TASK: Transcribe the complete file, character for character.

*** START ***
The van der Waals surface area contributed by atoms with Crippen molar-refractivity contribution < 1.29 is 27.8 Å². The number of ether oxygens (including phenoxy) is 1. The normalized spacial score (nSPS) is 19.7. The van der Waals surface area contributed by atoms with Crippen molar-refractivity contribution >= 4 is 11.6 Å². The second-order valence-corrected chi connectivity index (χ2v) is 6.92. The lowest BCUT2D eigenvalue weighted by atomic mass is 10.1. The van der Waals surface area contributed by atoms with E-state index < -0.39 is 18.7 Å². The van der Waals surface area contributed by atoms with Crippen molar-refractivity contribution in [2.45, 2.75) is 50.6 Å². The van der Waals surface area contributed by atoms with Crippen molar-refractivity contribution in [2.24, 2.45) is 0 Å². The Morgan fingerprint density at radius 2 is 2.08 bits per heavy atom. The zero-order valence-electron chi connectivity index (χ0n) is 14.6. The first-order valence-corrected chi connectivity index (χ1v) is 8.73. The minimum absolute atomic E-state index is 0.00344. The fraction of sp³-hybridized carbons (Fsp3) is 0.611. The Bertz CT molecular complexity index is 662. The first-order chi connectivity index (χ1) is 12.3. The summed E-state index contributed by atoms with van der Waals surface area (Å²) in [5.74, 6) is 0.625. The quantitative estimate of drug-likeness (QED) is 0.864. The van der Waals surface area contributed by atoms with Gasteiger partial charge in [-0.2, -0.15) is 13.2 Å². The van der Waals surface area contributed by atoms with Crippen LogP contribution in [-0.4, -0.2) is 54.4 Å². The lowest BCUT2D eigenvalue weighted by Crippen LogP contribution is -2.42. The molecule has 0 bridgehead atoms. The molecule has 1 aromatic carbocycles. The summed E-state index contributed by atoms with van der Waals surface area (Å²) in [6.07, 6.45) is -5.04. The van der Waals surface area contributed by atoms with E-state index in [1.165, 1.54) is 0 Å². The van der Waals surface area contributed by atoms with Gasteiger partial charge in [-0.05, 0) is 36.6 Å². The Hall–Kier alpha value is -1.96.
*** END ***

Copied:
The van der Waals surface area contributed by atoms with Crippen molar-refractivity contribution < 1.29 is 27.8 Å². The number of ether oxygens (including phenoxy) is 1. The normalized spacial score (nSPS) is 19.7. The van der Waals surface area contributed by atoms with Crippen molar-refractivity contribution >= 4 is 11.6 Å². The second-order valence-corrected chi connectivity index (χ2v) is 6.92. The lowest BCUT2D eigenvalue weighted by atomic mass is 10.1. The van der Waals surface area contributed by atoms with E-state index < -0.39 is 18.7 Å². The van der Waals surface area contributed by atoms with Crippen molar-refractivity contribution in [2.45, 2.75) is 50.6 Å². The van der Waals surface area contributed by atoms with Crippen molar-refractivity contribution in [2.24, 2.45) is 0 Å². The Morgan fingerprint density at radius 2 is 2.08 bits per heavy atom. The zero-order valence-electron chi connectivity index (χ0n) is 14.6. The first-order valence-corrected chi connectivity index (χ1v) is 8.73. The minimum absolute atomic E-state index is 0.00344. The fraction of sp³-hybridized carbons (Fsp3) is 0.611. The Bertz CT molecular complexity index is 662. The first-order chi connectivity index (χ1) is 12.3. The summed E-state index contributed by atoms with van der Waals surface area (Å²) in [5.74, 6) is 0.625. The quantitative estimate of drug-likeness (QED) is 0.864. The van der Waals surface area contributed by atoms with Gasteiger partial charge in [-0.2, -0.15) is 13.2 Å². The van der Waals surface area contributed by atoms with Crippen LogP contribution in [-0.4, -0.2) is 54.4 Å². The lowest BCUT2D eigenvalue weighted by Crippen LogP contribution is -2.42. The molecule has 0 bridgehead atoms. The molecule has 1 aromatic carbocycles. The summed E-state index contributed by atoms with van der Waals surface area (Å²) in [6.07, 6.45) is -5.04. The van der Waals surface area contributed by atoms with E-state index in [1.165, 1.54) is 0 Å². The van der Waals surface area contributed by atoms with Gasteiger partial charge in [-0.05, 0) is 36.6 Å². The Hall–Kier alpha value is -1.96.